Recently I was asked to join a listserv debate about whether it is legal for anyone other than a licensed psychologist to use the title “psychotherapist.” There were some psychologists, LCSWs, LPCs and LMFTs on the listserv who were honestly confused because the psychology statute in Oregon explicitly states that only psychologists can use the term “psychotherapist.” This kind of thing pops up on the Oregon Psychological Association listserv every few years and typically a great deal of confusion and hurt feelings arise.

    To read more, click here.

  • 31 Jan 2019 10:58 PM | ORCA Editor (Administrator)

    Given the developments we saw in the world of social media in 2018, it’s a wonder we’re still using the big networks like Facebook and Instagram. Not only are people all over the world just as active as ever in posting dinner pics and political memes, however, but more and more therapists are using social networks to enhance and assist their practices.

    To read more, click here.


  • 31 Jan 2019 10:56 PM | ORCA Editor (Administrator)

    My father and stepmother sat at one end of the table, my grandma beside them and my siblings, our significant others and I had claimed the benches and nooks and crannies around the remaining edges of the dining room table. We had a pretty amazing feast laid out for Christmas dinner, everyone having done their part to ensure that all, including the gluten-intolerant, vegans and vegetarians among us, would not go unsatisfied over the holiday. We opened Christmas crackers and wore the paper crowns as we ate, shared stories, took jabs, and laughed at times gone by and exciting things for the future...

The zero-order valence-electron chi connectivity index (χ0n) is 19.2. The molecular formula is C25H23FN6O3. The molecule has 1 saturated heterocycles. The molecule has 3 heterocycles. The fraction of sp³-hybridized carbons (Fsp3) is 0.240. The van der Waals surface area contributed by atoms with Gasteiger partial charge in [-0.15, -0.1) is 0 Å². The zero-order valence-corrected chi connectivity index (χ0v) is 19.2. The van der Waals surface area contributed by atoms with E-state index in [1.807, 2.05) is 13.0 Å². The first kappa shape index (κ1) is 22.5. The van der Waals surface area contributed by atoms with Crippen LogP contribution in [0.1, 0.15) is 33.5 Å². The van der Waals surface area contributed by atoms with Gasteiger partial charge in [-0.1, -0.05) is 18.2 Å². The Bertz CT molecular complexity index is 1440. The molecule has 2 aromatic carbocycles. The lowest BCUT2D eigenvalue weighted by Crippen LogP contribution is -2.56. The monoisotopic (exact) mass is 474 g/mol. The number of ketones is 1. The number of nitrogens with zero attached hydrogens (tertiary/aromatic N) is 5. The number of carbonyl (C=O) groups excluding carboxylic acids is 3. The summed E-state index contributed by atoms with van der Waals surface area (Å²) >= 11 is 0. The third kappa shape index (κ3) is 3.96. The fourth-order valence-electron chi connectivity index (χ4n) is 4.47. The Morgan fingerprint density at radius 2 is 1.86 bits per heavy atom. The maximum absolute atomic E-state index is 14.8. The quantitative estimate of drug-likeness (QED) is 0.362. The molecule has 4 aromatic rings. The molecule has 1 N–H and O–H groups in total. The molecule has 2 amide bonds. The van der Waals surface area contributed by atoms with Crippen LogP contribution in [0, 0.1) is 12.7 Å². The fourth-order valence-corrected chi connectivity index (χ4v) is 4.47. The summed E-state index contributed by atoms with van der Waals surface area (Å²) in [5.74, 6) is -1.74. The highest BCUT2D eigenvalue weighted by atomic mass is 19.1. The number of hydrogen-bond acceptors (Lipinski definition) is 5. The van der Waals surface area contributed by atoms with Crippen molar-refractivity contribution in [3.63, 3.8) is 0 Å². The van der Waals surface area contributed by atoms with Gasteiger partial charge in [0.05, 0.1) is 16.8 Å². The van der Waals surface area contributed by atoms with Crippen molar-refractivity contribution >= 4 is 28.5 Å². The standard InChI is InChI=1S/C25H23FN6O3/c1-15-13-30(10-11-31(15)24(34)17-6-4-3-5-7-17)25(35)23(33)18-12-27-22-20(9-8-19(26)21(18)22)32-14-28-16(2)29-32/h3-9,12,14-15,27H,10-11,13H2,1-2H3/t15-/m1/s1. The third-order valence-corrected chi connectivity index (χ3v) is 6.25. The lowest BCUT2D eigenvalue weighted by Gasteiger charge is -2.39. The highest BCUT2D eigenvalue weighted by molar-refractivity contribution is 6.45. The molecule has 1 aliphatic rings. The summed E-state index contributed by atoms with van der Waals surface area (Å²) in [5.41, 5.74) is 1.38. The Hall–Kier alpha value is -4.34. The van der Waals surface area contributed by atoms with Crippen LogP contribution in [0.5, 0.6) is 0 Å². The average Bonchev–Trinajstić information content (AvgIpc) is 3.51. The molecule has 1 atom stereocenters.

To read more, click here.


  • 31 Jan 2019 10:48 PM | ORCA Editor (Administrator)

    It’s the New Year.  It’s a perfect time to reflect on events in the old year; what to let go of and what to bring forward into 2019...

    To read more, click here.


  • 31 Jan 2019 10:45 PM | ORCA Editor (Administrator)

    On Friday, January 18th, ORCA hosted the first ever Counselors of Color Reception. More than 50 counselors, social workers, psychologists, counseling students and counselor educators who identify as BIPOC (Black, Indigenous, and People of Color) gathered for an evening of community, celebration, and support...

    To read more about this event, click here.

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Oregon Counseling Association 
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PO Box 2163 Portland, OR 97208
secretary@or-counseling.org